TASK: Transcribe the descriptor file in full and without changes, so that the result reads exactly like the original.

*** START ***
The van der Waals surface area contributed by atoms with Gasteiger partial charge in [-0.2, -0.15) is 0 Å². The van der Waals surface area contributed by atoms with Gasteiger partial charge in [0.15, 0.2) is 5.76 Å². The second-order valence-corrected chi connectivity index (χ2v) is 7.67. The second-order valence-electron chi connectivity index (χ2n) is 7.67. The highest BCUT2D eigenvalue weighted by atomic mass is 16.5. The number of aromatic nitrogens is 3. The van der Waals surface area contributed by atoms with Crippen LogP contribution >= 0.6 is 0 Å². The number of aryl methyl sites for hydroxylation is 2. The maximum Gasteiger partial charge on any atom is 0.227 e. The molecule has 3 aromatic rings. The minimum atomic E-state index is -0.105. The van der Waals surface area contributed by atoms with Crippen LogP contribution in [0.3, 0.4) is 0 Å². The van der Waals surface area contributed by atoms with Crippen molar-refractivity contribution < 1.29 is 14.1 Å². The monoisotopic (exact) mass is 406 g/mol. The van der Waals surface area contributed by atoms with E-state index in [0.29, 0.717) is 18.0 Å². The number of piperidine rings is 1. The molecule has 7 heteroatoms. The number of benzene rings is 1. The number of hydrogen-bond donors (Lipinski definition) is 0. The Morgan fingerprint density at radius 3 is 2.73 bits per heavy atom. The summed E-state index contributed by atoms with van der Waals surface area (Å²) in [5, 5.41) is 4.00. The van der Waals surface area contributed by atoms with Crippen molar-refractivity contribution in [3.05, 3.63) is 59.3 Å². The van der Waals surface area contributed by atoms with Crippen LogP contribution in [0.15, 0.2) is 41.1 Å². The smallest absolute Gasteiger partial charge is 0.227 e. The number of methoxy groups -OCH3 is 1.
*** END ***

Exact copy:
The van der Waals surface area contributed by atoms with Gasteiger partial charge in [-0.2, -0.15) is 0 Å². The van der Waals surface area contributed by atoms with Gasteiger partial charge in [0.15, 0.2) is 5.76 Å². The second-order valence-corrected chi connectivity index (χ2v) is 7.67. The second-order valence-electron chi connectivity index (χ2n) is 7.67. The highest BCUT2D eigenvalue weighted by atomic mass is 16.5. The number of aromatic nitrogens is 3. The van der Waals surface area contributed by atoms with Crippen LogP contribution >= 0.6 is 0 Å². The number of aryl methyl sites for hydroxylation is 2. The maximum Gasteiger partial charge on any atom is 0.227 e. The molecule has 3 aromatic rings. The minimum atomic E-state index is -0.105. The van der Waals surface area contributed by atoms with Crippen LogP contribution in [0.3, 0.4) is 0 Å². The van der Waals surface area contributed by atoms with Crippen molar-refractivity contribution < 1.29 is 14.1 Å². The monoisotopic (exact) mass is 406 g/mol. The van der Waals surface area contributed by atoms with E-state index in [0.29, 0.717) is 18.0 Å². The number of piperidine rings is 1. The molecule has 7 heteroatoms. The number of benzene rings is 1. The number of hydrogen-bond donors (Lipinski definition) is 0. The Morgan fingerprint density at radius 3 is 2.73 bits per heavy atom. The summed E-state index contributed by atoms with van der Waals surface area (Å²) in [5, 5.41) is 4.00. The van der Waals surface area contributed by atoms with Crippen molar-refractivity contribution in [3.05, 3.63) is 59.3 Å². The van der Waals surface area contributed by atoms with Crippen LogP contribution in [0.15, 0.2) is 41.1 Å². The smallest absolute Gasteiger partial charge is 0.227 e. The number of methoxy groups -OCH3 is 1.